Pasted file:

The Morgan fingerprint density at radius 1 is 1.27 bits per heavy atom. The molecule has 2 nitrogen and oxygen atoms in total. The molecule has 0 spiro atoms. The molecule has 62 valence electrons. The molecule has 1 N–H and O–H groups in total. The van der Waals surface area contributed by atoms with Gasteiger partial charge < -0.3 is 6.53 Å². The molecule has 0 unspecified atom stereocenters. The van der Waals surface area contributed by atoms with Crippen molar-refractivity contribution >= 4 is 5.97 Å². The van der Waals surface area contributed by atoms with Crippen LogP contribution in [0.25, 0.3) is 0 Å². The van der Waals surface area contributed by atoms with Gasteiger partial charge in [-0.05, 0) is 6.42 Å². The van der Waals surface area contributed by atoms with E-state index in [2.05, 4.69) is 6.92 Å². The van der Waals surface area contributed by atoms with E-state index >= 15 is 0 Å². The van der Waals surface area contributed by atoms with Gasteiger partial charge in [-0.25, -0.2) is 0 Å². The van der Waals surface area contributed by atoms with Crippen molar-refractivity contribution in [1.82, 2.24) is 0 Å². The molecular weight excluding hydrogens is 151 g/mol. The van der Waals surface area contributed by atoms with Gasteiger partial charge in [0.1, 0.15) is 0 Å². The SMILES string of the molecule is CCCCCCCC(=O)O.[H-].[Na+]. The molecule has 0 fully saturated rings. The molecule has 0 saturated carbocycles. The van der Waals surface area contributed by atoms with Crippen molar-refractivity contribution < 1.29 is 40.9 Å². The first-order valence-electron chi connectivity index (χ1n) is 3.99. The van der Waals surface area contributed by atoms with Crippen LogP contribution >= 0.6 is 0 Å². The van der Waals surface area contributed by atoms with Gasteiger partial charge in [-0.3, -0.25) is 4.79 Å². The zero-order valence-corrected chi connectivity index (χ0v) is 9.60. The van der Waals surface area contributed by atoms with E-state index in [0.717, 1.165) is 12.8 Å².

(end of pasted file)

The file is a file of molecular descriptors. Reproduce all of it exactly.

The Morgan fingerprint density at radius 1 is 1.27 bits per heavy atom. The molecule has 2 nitrogen and oxygen atoms in total. The molecule has 0 spiro atoms. The molecule has 62 valence electrons. The molecule has 1 N–H and O–H groups in total. The van der Waals surface area contributed by atoms with Gasteiger partial charge < -0.3 is 6.53 Å². The molecule has 0 unspecified atom stereocenters. The van der Waals surface area contributed by atoms with Crippen molar-refractivity contribution >= 4 is 5.97 Å². The van der Waals surface area contributed by atoms with Crippen LogP contribution in [0.25, 0.3) is 0 Å². The van der Waals surface area contributed by atoms with Gasteiger partial charge in [-0.05, 0) is 6.42 Å². The van der Waals surface area contributed by atoms with E-state index in [2.05, 4.69) is 6.92 Å². The van der Waals surface area contributed by atoms with E-state index >= 15 is 0 Å². The van der Waals surface area contributed by atoms with Gasteiger partial charge in [-0.25, -0.2) is 0 Å². The van der Waals surface area contributed by atoms with Crippen molar-refractivity contribution in [1.82, 2.24) is 0 Å². The molecular weight excluding hydrogens is 151 g/mol. The van der Waals surface area contributed by atoms with Gasteiger partial charge in [0.1, 0.15) is 0 Å². The SMILES string of the molecule is CCCCCCCC(=O)O.[H-].[Na+]. The molecule has 0 fully saturated rings. The molecule has 0 saturated carbocycles. The van der Waals surface area contributed by atoms with Crippen molar-refractivity contribution < 1.29 is 40.9 Å². The first-order valence-electron chi connectivity index (χ1n) is 3.99. The van der Waals surface area contributed by atoms with Crippen LogP contribution >= 0.6 is 0 Å². The van der Waals surface area contributed by atoms with Gasteiger partial charge in [-0.3, -0.25) is 4.79 Å². The zero-order valence-corrected chi connectivity index (χ0v) is 9.60. The van der Waals surface area contributed by atoms with E-state index in [0.717, 1.165) is 12.8 Å².